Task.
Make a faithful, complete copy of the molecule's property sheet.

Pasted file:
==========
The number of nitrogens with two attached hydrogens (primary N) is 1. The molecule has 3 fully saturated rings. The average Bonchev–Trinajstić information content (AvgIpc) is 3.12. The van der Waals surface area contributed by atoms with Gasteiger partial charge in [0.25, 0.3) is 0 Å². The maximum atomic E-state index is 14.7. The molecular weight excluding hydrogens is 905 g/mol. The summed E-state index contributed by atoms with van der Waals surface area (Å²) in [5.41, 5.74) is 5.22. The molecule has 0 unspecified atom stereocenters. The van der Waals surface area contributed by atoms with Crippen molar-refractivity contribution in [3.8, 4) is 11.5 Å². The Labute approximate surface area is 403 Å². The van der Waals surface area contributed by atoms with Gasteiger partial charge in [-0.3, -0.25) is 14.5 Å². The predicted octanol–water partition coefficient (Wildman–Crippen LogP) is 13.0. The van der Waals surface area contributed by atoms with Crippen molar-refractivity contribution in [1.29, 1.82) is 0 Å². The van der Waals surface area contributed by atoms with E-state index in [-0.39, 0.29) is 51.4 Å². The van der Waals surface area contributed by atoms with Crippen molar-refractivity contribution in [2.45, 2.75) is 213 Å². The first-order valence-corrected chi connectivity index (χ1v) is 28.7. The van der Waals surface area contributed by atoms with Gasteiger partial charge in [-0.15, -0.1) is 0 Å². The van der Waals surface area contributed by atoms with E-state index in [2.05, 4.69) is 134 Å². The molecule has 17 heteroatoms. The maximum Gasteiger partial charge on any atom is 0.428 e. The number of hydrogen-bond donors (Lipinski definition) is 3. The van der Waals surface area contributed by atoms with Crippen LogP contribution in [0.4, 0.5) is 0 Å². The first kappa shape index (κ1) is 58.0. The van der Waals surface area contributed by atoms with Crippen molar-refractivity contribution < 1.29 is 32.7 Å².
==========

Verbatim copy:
The number of nitrogens with two attached hydrogens (primary N) is 1. The molecule has 3 fully saturated rings. The average Bonchev–Trinajstić information content (AvgIpc) is 3.12. The van der Waals surface area contributed by atoms with Gasteiger partial charge in [0.25, 0.3) is 0 Å². The maximum atomic E-state index is 14.7. The molecular weight excluding hydrogens is 905 g/mol. The summed E-state index contributed by atoms with van der Waals surface area (Å²) in [5.41, 5.74) is 5.22. The molecule has 0 unspecified atom stereocenters. The van der Waals surface area contributed by atoms with Crippen molar-refractivity contribution in [3.8, 4) is 11.5 Å². The Labute approximate surface area is 403 Å². The van der Waals surface area contributed by atoms with Gasteiger partial charge in [-0.3, -0.25) is 14.5 Å². The predicted octanol–water partition coefficient (Wildman–Crippen LogP) is 13.0. The van der Waals surface area contributed by atoms with Crippen molar-refractivity contribution in [1.29, 1.82) is 0 Å². The van der Waals surface area contributed by atoms with E-state index in [-0.39, 0.29) is 51.4 Å². The van der Waals surface area contributed by atoms with Crippen molar-refractivity contribution in [2.45, 2.75) is 213 Å². The first-order valence-corrected chi connectivity index (χ1v) is 28.7. The van der Waals surface area contributed by atoms with Gasteiger partial charge in [-0.15, -0.1) is 0 Å². The van der Waals surface area contributed by atoms with E-state index in [2.05, 4.69) is 134 Å². The molecule has 17 heteroatoms. The maximum Gasteiger partial charge on any atom is 0.428 e. The number of hydrogen-bond donors (Lipinski definition) is 3. The van der Waals surface area contributed by atoms with Crippen LogP contribution in [0.4, 0.5) is 0 Å². The first kappa shape index (κ1) is 58.0. The van der Waals surface area contributed by atoms with Crippen molar-refractivity contribution < 1.29 is 32.7 Å².